4. ^ Gilchrist, Jim (10 January 2001). "A reel reward". The Scotsman. Edinburgh. p. 15. ProQuest 326874111. Retrieved 12 January 2021.
  5. ^ a b "BBC Radio Scotland Young Traditional Musician". BBC. Retrieved 1 January 2021.
  6. ^ a b "BBC Radio Scotland Young Traditional Musician of the Year 2007 announced". Hands Up for Trad. Archived from the original on 19 May 2007. Retrieved 25 October 2020.
  7. ^ a b "BBC ALBA to broadcast BBC Radio Scotland Young Traditional Musician of the Year final 2013". Allmedia Scotland. 30 January 2013. Retrieved 27 October 2020.
  8. ^ The BBC Radio Scotland Young Traditional Musician of the Year 2021 Semi Finals (Radio broadcast). Travelling Folk. Introduced by Anna Massie. BBC Radio Scotland. 15 October 2020.{{cite AV media}}: CS1 maint: others in cite AV media (notes) (link)
  9. ^ "Competition Rules". BBC. Retrieved 20 October 2020.
  10. ^ "Radio 2's Young Folk Award 2019 – Terms and Conditions". BBC. Retrieved 20 October 2020.
  11. ^ "What is a Scottish traditional musician?". Hands Up for Trad. 2013. Retrieved 26 October 2020.
  12. ^ "TMSA Young Trad Tour". Traditional Music and Song Association of Scotland. Retrieved 2 December 2020.
  13. ^ "BBC Radio Scotland Young Traditional Musician: 2022 finalists". BBC. Retrieved 16 December 2021.
  14. ^ "Fiddle player Eryn Rae wins BBC Radio Scotland Young Traditional Musician 2022". Hands Up for Trad. Retrieved 7 February 2022.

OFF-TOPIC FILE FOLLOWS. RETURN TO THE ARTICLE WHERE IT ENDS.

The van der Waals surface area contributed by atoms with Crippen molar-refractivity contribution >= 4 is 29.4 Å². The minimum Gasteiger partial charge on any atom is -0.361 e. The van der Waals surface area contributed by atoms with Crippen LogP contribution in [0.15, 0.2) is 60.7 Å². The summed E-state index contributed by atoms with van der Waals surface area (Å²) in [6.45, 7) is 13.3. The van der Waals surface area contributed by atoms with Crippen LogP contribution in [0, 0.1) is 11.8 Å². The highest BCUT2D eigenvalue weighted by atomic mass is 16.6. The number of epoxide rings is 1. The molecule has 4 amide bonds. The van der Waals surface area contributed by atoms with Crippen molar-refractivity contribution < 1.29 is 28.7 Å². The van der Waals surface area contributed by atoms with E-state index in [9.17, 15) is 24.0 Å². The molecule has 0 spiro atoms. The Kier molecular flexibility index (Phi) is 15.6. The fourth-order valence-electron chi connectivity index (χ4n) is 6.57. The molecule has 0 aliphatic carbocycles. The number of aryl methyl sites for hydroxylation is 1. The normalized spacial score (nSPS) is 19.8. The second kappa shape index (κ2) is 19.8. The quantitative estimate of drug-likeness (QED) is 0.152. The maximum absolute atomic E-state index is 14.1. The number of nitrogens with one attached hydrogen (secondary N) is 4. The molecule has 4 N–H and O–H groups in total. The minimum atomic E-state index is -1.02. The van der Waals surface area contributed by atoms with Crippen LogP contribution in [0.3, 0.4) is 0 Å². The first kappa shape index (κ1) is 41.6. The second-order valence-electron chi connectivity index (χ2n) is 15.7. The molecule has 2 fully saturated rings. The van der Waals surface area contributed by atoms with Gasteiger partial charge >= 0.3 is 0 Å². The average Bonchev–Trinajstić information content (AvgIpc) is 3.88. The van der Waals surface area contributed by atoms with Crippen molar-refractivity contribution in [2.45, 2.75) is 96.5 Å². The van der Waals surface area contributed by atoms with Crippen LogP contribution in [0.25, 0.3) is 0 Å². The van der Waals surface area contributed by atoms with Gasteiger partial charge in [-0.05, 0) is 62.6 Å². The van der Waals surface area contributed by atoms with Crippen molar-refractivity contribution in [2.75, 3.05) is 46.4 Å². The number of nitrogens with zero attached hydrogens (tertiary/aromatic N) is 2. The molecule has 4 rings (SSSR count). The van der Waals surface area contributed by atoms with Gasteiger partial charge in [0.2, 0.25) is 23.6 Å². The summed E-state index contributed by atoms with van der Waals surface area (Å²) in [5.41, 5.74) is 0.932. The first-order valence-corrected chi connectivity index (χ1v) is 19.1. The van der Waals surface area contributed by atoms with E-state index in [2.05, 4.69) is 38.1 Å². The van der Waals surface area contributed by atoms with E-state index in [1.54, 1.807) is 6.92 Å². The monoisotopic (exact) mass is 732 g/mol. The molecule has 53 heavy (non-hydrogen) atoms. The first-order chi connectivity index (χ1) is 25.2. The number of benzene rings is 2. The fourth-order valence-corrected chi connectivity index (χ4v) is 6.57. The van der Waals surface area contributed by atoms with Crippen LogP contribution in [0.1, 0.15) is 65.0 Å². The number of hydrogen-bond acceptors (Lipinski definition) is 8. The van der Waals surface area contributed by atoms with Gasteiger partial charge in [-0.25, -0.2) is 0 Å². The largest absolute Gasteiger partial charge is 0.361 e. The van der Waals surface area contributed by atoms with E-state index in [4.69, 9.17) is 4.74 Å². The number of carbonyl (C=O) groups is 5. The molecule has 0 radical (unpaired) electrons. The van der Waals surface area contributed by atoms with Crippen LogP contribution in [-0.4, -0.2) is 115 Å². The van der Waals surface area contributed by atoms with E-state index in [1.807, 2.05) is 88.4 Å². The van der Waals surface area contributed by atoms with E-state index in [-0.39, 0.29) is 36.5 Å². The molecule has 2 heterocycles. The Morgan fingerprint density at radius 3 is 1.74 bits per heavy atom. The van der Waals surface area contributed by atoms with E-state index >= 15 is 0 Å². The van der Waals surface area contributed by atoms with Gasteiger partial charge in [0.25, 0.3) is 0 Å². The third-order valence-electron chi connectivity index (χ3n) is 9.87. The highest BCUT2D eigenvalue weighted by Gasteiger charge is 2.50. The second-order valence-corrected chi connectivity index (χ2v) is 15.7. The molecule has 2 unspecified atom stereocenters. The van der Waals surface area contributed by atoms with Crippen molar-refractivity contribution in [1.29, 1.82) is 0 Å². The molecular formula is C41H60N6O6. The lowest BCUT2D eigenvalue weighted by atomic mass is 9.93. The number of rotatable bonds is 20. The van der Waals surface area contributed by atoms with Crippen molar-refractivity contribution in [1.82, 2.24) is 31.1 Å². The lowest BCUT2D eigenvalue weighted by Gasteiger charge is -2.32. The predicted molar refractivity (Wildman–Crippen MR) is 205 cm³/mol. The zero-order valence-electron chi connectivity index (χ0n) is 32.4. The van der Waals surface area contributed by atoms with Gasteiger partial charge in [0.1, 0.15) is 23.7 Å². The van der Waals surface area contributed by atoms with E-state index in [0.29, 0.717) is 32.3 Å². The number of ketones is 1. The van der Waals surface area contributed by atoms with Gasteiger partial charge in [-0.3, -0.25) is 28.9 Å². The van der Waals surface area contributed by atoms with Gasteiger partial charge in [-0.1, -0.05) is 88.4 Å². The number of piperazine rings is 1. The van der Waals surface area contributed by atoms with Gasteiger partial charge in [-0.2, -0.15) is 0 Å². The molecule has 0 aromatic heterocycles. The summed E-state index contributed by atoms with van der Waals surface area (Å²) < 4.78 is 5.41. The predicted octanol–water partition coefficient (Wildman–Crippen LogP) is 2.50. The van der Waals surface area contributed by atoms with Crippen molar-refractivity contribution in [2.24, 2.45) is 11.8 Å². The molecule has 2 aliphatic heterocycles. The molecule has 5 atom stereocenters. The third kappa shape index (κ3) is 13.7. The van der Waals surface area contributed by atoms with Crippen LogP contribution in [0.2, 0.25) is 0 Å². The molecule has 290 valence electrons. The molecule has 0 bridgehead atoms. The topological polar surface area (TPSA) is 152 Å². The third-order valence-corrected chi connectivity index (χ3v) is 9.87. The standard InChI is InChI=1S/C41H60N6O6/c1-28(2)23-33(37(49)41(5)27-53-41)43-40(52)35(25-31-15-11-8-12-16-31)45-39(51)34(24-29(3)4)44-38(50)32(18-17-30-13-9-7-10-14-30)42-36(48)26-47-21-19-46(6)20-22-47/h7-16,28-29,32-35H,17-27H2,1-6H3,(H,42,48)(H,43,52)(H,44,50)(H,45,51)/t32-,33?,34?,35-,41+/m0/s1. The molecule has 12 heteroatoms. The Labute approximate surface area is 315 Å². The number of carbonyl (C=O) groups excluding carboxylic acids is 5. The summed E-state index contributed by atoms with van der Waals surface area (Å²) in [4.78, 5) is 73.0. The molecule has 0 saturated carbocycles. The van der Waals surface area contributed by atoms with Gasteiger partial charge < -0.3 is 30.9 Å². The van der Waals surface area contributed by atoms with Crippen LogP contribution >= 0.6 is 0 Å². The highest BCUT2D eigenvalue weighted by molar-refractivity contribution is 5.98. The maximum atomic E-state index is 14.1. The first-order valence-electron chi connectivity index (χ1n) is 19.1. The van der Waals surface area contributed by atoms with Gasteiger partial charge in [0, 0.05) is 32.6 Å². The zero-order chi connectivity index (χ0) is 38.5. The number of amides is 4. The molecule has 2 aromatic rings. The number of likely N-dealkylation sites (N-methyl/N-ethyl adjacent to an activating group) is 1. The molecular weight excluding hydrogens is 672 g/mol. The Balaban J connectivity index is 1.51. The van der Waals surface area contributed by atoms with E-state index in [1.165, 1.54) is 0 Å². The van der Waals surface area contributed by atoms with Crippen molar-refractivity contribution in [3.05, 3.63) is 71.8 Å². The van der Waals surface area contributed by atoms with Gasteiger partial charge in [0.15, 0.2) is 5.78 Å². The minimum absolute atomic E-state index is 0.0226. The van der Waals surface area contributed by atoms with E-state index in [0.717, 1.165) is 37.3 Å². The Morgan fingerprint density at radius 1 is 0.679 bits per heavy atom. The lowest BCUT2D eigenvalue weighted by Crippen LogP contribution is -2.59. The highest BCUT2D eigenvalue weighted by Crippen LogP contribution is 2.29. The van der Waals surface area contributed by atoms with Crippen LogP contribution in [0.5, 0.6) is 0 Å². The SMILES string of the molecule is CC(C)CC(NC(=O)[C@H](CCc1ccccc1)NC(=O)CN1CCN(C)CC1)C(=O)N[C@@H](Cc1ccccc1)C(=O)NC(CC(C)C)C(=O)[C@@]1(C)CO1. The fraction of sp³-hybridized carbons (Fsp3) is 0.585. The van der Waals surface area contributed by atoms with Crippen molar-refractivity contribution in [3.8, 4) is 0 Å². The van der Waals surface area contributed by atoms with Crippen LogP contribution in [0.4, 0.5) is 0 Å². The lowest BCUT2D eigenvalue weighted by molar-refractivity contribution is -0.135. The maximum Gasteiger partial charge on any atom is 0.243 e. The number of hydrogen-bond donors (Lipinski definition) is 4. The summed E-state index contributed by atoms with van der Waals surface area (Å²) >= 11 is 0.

15. ^ O'Hanlon, Hannah (7 May 2021). "Musician's moving tribute to 'mentor' Robert Black". Campbeltown Courier. Retrieved 13 January 2022.
  16. ^ "BBC Radio Scotland Young Traditional Musician: 2021 finalists". BBC. Retrieved 22 October 2020.
  17. ^ Wyllie, James (2 February 2020). "Dingwall piper named BBC Radio Scotland's young traditional musician of the year". The Press and Journal (Scotland). Retrieved 20 October 2020.
  18. ^ Jobson, Jonny (6 February 2020). "Dingwall's Ali Levack on overnight success – 10 years in the making". The National (Scotland). Retrieved 20 October 2020.
  19. ^ "Ali Levack wins BBC Radio Scotland Young Traditional Musician 2020". BBC. 3 February 2020. Retrieved 25 October 2020.
  20. ^ "Horsecross Sessions". Small City Big Personality. 19 October 2014. Retrieved 28 January 2021.
  21. ^ "Pàdruig Morrison". New Music Scotland. Retrieved 28 January 2021.
  22. ^ Tonner, Judith (4 February 2020). "Airdrie man marks 'amazing' time as young traditional musician of the year". Daily Record (Scotland). Retrieved 20 October 2020.
  23. ^ "Fiddle player wins young traditional musician award". BBC News. 28 January 2019. Retrieved 25 October 2020.
  24. ^ "BBC Radio Scotland Young Traditional Musician of the Year 2019 Finalists Announced". BBC. Retrieved 28 January 2021.
  25. ^ a b "About". Luc McNally. Retrieved 28 January 2021.
  26. ^ Clark, John-Paul (1 August 2019). "Hannah returns for Linlithgow concert". Daily Record (Scotland). Retrieved 20 October 2020.
  27. ^ "Singer Hannah Rarity wins BBC Radio Scotland Young Traditional Musician 2018". BBC. 29 January 2018. Retrieved 25 October 2020.